Question of the day: Did Texas make a good move by staying in the Big 12 (or Big 10)?

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Four reporters from around Tribune Co. weigh in on the topic. Check back throughout the day for more responses and feel free to add comments of your own.

[Updated at 10:50 a.m.:

Chris Dufresne, Los Angeles Times

In the end, Texas didn’t have the good of college football in mind, or saving a conference, or possibly putting a stop to what could have been a disastrous path to massive realignment.


Seems to me that Texas did what was best for Texas. You wonder now whether King Longhorn was just playing everyone in huge game of high-stakes poker.

Texas got the best of everything. It got Colorado and Nebraska out of the conference, which reduces the number of schools with which it has to divide the money.

Texas got the Pac-10 to make an offer that allowed it to leverage the Big 12 and Fox for a better deal.

Texas got to stay in the Big 12, really the Big 10, and start its own network, a la the Yankees.

And Texas doesn’t have to share that money with the rest of the conference. Joining the Pac-10 would have required Texas to split revenue among the 16 members.

Texas’ path to the national title is now easier, with resurgent Nebraska knocking heads in the Big Ten (good luck there), and it may not even have to play a conference championship game anymore. NCAA rules require 12 schools to do that, so the Big 12 would have to get the rule changed, but what’s the hurry?

So, was Texas really ever going to join the Pac-16, or was this just a brilliant and daring negotiating ploy to make Texas fatter and richer than it already is?

Or is that a rhetorical question?]

Andrea Adelson, Orlando Sentinel

It is utter genius for the Longhorns to stay in a slimmed-down Big 12. They get between $20 million and $25 million a year to stay, if you believe the reports. They get the green light to start their own network. They get rid of the irksome conference championship game. They get even more power, controlling a 10-team league instead of being one of 16 teams in the Pac-10. They get rid of Nebraska, which had been a headache.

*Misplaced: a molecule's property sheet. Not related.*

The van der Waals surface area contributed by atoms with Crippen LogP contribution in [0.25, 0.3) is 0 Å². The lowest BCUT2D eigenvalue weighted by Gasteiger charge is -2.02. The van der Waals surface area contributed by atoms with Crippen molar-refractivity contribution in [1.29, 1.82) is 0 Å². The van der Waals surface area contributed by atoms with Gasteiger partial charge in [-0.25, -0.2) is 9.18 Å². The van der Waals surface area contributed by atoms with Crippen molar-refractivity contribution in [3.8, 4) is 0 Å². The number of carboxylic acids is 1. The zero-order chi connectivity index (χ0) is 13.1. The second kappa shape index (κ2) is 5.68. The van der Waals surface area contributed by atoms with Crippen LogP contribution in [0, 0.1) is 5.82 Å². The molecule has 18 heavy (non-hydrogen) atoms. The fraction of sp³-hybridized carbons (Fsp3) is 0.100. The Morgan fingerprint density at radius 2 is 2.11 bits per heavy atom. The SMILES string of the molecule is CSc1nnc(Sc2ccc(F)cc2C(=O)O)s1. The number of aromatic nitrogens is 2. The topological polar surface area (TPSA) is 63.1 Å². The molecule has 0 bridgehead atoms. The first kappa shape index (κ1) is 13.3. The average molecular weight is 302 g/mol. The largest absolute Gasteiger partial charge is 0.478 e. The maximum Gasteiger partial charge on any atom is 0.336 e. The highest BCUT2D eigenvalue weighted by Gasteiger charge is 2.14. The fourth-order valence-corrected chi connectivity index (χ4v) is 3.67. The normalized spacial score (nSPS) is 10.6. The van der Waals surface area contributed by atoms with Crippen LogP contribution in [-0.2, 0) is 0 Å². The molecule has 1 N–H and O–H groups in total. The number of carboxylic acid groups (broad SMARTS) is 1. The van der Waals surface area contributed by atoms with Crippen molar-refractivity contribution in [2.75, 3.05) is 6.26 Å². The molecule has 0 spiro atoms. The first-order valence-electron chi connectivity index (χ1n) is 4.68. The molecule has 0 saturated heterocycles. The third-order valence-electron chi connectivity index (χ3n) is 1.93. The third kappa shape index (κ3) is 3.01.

What more could have gone right?

Now, Texas is perfectly positioned when the super-conference era begins. Why? Because it will have already started its own network and bring it along wherever it lands. That was a major sticking point with the Pac-10, which wants a network of its own. If you want Texas going forward, you have to take the network, too.


[Updated at 11:45 a.m.:

Teddy Greenstein, Chicago Tribune

Now that’s an easy one. Texas not only gets the promise of a huge raise (doubling its annual TV revenue to as much as $25 million per), it avoids having to send its non-revenue teams to Pullman, Wash. Not that Lubbock, Texas, is any more fun, but at least it’s closer.

Texas also has established itself as the biggest deal in college sports, a point size larger than Notre Dame. The Irish are not even alone now in having their own network, though Bevo TV doesn’t have quite the same ring as NBC.

Finally, the Longhorns can claim they’re the good guys for having kept the 10-school Big 12 together. Of course we all know the cash register is truly to thank.]